Researchers improve understanding of the electronic structure of graphite

Researchers from the Institute for Molecular Science in Okazaki, strive to understand the electronic structure of graphite by analysing its surface state using a newly developed photoelectron spectroscopy machine combined with an electron microscope.

Graphite is an incredibly important, versatile mineral, with uses spanning across many different industries. Because graphite can easily conduct electricity and withstand high temperatures, it is especially important for electronics. Graphite is an essential component of lithium-ion batteries, and demand is only increasing as new technology is developed. For example, solar power and electronic vehicles will require increased production of batteries and the need for graphite will continue to increase.

Even though graphite has been thoroughly researched for decades, there is still more for researchers to uncover. Surprisingly, spectroscopic studies have yet to accurately measure the electronic states of the surface and the edge of graphite from a microscopic point of view. This is important because the improvement in battery performance depends largely on the control of the characteristics of the graphite at the tip.

In a paper published on 21 June 2022 in Physical Review B, researchers have detailed new observations of the surface state of graphite using a newly developed photoelectron spectroscopy machine combined with an electron microscope.

Analysing the electronic structure of graphite

“In this study, we report the microscopic observation of three-fold symmetric graphite surface states coupled with bulk kdispersed π bands. The findings highlight the relevance of considering surface effects in bulk intrinsic electronic state measurements,” said Fumihiko Matsui, a Professor at Institute for Molecular Science in Okazaki, Japan. “The question we address is: how accurate can we measure the intrinsic bulk kz dispersion?”

Crystalline structures such as graphite have energy bands in what is known as a band structure. In addition to the inherent bulk band structure, there is a special electronic structure on the surface of the material, which is called the surface state. Macroscopic measurements tend to fail to recognise the various fine structures on the surface.

electronic structure of graphite
Graphite surface microscopic image and valence band structure together with atomic structure models: Fumihiko Matsui, Institute for Molecular Science in Okazaki, Japan.

Photoelectron momentum-resolved spectro-microscopy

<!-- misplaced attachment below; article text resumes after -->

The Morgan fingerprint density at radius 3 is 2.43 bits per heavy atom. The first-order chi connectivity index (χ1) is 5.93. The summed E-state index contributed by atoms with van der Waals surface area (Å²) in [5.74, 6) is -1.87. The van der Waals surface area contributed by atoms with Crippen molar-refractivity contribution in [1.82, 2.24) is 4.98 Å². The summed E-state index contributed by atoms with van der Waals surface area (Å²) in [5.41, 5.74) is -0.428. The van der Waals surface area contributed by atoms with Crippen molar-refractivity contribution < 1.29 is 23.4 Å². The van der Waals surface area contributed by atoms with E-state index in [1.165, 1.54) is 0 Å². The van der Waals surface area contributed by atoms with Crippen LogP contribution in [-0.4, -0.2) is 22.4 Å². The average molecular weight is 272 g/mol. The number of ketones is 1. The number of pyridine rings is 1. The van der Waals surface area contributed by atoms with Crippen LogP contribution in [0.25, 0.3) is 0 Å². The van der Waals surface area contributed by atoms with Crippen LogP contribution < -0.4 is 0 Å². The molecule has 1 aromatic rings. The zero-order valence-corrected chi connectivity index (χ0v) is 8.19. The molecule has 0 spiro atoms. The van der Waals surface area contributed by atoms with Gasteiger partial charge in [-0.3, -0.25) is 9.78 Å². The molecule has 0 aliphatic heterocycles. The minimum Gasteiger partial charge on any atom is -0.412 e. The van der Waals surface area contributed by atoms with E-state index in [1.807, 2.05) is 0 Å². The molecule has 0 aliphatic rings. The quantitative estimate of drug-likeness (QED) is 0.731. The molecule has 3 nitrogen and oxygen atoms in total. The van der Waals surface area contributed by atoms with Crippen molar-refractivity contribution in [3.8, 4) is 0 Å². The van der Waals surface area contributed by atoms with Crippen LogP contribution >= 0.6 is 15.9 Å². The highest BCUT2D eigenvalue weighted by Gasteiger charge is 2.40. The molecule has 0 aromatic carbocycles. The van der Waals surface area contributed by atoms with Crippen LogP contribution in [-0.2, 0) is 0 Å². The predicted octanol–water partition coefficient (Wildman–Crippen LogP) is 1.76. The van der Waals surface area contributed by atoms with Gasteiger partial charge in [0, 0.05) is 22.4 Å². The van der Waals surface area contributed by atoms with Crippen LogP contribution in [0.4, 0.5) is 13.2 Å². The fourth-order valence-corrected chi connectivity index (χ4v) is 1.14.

In the worst case, this conventional measurement technique can lead to ignoring surface states and misinterpretation of bulk-specific electronic properties. Using a technique called photoelectron momentum-resolved spectro-microscopy, researchers examined the electronic structures of graphite’s surface. Through this, they were able to see how the surface states interacted with the bulk bands and succeeded in imaging single-atom height steps on a graphite surface.  Understanding both the surface state and band structures of graphite can help researchers understand its electrical properties as well.

Graphite is a crystalline form of carbon that is made up of many layers. Each individual layer of graphite, called graphene, is structured in a hexagonal honeycomb. The way these layers stack on top of each other affects the type of electronic band structures that are found in the graphite.

“Graphite crystals with an ABAB-type stacking structure are six-fold symmetric around the z-axis, whereas a surface with one type of termination is three-fold symmetric,” explained Matsui. When researchers looked at the dispersion of the kz band at the micrometre-scale, they discovered that the combination of this six-fold structure and the three-fold structure eliminated the degeneracy of the π band and the symmetry was reduced.

Graphite surface geometry with broken symmetry

“In this study, we have succeeded in characterising the effect of such a coupling in a surface geometry with broken symmetry,” said Matsui. “The observed bulk dispersion differs from the discrete electronic states of several layers of graphene, meaning that the measurement is also sensitive to the bulk electronic states from much deeper than the mean free path length of the emitted electrons. Moreover, the kz dispersion bandwidth is affected by the coupling with the surface electronic state, as shown in this study. The accuracy and resolution of kz dispersion bandwidth determination are limited by the electron attenuation length, especially when the surface resonance state couples with the bulk kzdispersed band.”

Looking ahead, more theoretical research is required to understand how these different structures work together. “Further theoretical studies of valence photoelectron emission with precise consideration of the surface effect are desired in order to clarify the kz intensity dependence,” concluded Matsui.

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